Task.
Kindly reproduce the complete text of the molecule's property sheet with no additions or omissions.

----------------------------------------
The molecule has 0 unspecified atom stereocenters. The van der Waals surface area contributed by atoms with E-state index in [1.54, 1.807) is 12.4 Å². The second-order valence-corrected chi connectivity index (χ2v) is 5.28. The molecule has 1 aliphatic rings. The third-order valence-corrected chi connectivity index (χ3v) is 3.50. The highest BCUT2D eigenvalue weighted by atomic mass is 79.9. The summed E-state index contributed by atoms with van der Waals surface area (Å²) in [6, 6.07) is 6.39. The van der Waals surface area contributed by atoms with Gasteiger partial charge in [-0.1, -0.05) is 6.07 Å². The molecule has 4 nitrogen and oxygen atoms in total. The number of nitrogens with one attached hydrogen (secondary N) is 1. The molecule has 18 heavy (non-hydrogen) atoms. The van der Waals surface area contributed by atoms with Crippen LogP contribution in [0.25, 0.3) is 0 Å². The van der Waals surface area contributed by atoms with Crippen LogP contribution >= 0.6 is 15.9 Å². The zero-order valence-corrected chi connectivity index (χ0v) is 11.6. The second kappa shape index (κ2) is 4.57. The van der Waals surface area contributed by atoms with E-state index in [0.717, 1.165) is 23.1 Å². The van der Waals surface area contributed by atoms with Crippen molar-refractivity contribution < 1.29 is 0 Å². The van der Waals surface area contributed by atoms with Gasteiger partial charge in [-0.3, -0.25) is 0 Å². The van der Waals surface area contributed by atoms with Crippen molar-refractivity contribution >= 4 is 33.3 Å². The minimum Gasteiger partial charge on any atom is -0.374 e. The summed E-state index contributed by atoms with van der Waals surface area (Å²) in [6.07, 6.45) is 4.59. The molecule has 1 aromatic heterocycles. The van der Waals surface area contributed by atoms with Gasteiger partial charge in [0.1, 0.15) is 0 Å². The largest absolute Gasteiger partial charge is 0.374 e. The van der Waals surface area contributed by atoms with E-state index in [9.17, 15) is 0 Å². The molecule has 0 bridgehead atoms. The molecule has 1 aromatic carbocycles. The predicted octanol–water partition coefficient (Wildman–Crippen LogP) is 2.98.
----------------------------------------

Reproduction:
The molecule has 0 unspecified atom stereocenters. The van der Waals surface area contributed by atoms with E-state index in [1.54, 1.807) is 12.4 Å². The second-order valence-corrected chi connectivity index (χ2v) is 5.28. The molecule has 1 aliphatic rings. The third-order valence-corrected chi connectivity index (χ3v) is 3.50. The highest BCUT2D eigenvalue weighted by atomic mass is 79.9. The summed E-state index contributed by atoms with van der Waals surface area (Å²) in [6, 6.07) is 6.39. The van der Waals surface area contributed by atoms with Gasteiger partial charge in [-0.1, -0.05) is 6.07 Å². The molecule has 4 nitrogen and oxygen atoms in total. The number of nitrogens with one attached hydrogen (secondary N) is 1. The molecule has 18 heavy (non-hydrogen) atoms. The van der Waals surface area contributed by atoms with Crippen LogP contribution in [0.25, 0.3) is 0 Å². The van der Waals surface area contributed by atoms with Crippen LogP contribution >= 0.6 is 15.9 Å². The zero-order valence-corrected chi connectivity index (χ0v) is 11.6. The second kappa shape index (κ2) is 4.57. The van der Waals surface area contributed by atoms with E-state index in [0.717, 1.165) is 23.1 Å². The van der Waals surface area contributed by atoms with Crippen molar-refractivity contribution < 1.29 is 0 Å². The van der Waals surface area contributed by atoms with Gasteiger partial charge in [-0.3, -0.25) is 0 Å². The van der Waals surface area contributed by atoms with Crippen molar-refractivity contribution >= 4 is 33.3 Å². The minimum Gasteiger partial charge on any atom is -0.374 e. The summed E-state index contributed by atoms with van der Waals surface area (Å²) in [6.07, 6.45) is 4.59. The molecule has 1 aromatic heterocycles. The van der Waals surface area contributed by atoms with Gasteiger partial charge in [0.1, 0.15) is 0 Å². The largest absolute Gasteiger partial charge is 0.374 e. The van der Waals surface area contributed by atoms with E-state index in [9.17, 15) is 0 Å². The molecule has 0 bridgehead atoms. The molecule has 1 aromatic carbocycles. The predicted octanol–water partition coefficient (Wildman–Crippen LogP) is 2.98.